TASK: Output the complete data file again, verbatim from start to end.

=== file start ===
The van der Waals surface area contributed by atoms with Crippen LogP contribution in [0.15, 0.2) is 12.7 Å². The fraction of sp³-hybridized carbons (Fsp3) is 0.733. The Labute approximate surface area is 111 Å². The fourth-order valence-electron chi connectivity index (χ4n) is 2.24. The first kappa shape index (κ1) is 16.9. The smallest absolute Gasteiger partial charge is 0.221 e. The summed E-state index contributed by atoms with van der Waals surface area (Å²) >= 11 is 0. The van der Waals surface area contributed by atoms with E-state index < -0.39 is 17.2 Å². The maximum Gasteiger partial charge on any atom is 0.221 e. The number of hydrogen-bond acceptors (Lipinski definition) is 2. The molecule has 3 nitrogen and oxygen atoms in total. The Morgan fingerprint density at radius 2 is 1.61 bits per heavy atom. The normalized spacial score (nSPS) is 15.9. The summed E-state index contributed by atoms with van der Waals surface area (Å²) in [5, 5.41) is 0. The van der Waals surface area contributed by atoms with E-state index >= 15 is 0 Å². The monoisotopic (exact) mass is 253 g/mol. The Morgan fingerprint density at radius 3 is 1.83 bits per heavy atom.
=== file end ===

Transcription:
The van der Waals surface area contributed by atoms with Crippen LogP contribution in [0.15, 0.2) is 12.7 Å². The fraction of sp³-hybridized carbons (Fsp3) is 0.733. The Labute approximate surface area is 111 Å². The fourth-order valence-electron chi connectivity index (χ4n) is 2.24. The first kappa shape index (κ1) is 16.9. The smallest absolute Gasteiger partial charge is 0.221 e. The summed E-state index contributed by atoms with van der Waals surface area (Å²) >= 11 is 0. The van der Waals surface area contributed by atoms with E-state index < -0.39 is 17.2 Å². The maximum Gasteiger partial charge on any atom is 0.221 e. The number of hydrogen-bond acceptors (Lipinski definition) is 2. The molecule has 3 nitrogen and oxygen atoms in total. The Morgan fingerprint density at radius 2 is 1.61 bits per heavy atom. The normalized spacial score (nSPS) is 15.9. The summed E-state index contributed by atoms with van der Waals surface area (Å²) in [5, 5.41) is 0. The van der Waals surface area contributed by atoms with E-state index >= 15 is 0 Å². The monoisotopic (exact) mass is 253 g/mol. The Morgan fingerprint density at radius 3 is 1.83 bits per heavy atom.